In our technological age, the study of memory has stretched beyond the behavioral sciences into a diversity of fields like information science, cultural studies, and neuroscience. What has entered the imagination of researchers in these disciplines is both how memory preserves the past, personal and collective, but also how memory can be distorting and misleading. The deeper implication of our research findings then is to identify an increasing need to rigorously test the eccentricities of memory and their underlying mechanisms.

In our study, the fundamental question was whether recollection without remembering is a real memory effect that requires theoretical explanation or merely an epiphenomenon. The artifactual explanation says that it is merely an epiphenomenon of test order. However, our test order manipulation never produced a main effect, and it failed to interact with any of the other design factors. In short, there was no support at all for the notion that recollection without remembering is wholly or partly a by-­product of responding to item tests before responding to source tests.

To compare DRT and the MSDT explanations, we analyzed the effect of category-­ consistency on item and source memory. Because the latter account posits that the same retrieval process underlies performance on both item and source tests, manipulations that improve item memory should also improve source memory. In contrast, DRT assumes that some manipulations can have opposite effects on target and context recollection, which drives accuracy on item and source tests in opposite directions. We saw that category-­consistency is an example of such a manipulation inasmuch as IT should exhibit enhanced target recollection but impaired context recollection relative to CT. This robust pattern was observed in both experiments.

Furthermore, our category-­consistency manipulation affected the observed levels of recollection without remembering, supporting the DRT prediction that the effect should be more robust for CT than for IT. Moreover, we found that recollection without remembering was reliable for CT but not for IT. It is difficult to reconcile those findings with the MSDT because the explanation depends on decision criterion for item tests being more stringent than for source tests. We computed the signal detection criterion statistic, C, for our data and found that the mean values for CT and IT were more stringent for item tests than for source tests, and that the differences in criterion stringency for CT versus IT items are roughly comparable. Thus, the expectations are that (a) recollection without remembering should be observed for both CT and IT because C was more stringent for item tests in both cases, and (b) the magnitude of the effect should be roughly comparable for CT and IT because the differences in C for item and source tests were roughly comparable. However, neither result was obtained.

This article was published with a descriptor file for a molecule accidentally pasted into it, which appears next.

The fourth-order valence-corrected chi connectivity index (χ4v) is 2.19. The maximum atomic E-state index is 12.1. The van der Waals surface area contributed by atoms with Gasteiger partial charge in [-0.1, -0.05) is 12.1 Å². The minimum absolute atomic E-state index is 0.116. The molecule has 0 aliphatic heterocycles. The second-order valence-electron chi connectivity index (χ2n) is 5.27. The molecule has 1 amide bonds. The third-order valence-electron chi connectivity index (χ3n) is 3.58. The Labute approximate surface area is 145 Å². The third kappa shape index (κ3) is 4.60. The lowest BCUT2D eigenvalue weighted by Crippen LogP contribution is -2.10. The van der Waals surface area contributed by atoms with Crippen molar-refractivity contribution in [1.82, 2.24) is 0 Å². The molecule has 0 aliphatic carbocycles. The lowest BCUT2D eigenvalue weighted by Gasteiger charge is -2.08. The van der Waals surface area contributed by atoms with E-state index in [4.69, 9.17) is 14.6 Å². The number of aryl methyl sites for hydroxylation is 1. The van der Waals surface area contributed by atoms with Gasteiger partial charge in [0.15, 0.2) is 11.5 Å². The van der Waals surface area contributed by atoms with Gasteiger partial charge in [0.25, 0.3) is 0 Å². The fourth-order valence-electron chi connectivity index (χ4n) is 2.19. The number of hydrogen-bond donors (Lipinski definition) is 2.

On the whole, our data favor the view that recollection without remembering is a real memory effect, not just an epiphenomenon. Although the exact explanation of recollection without remembering remains to be determined, DRT appears to be a valuable tool for our growing understanding of memory.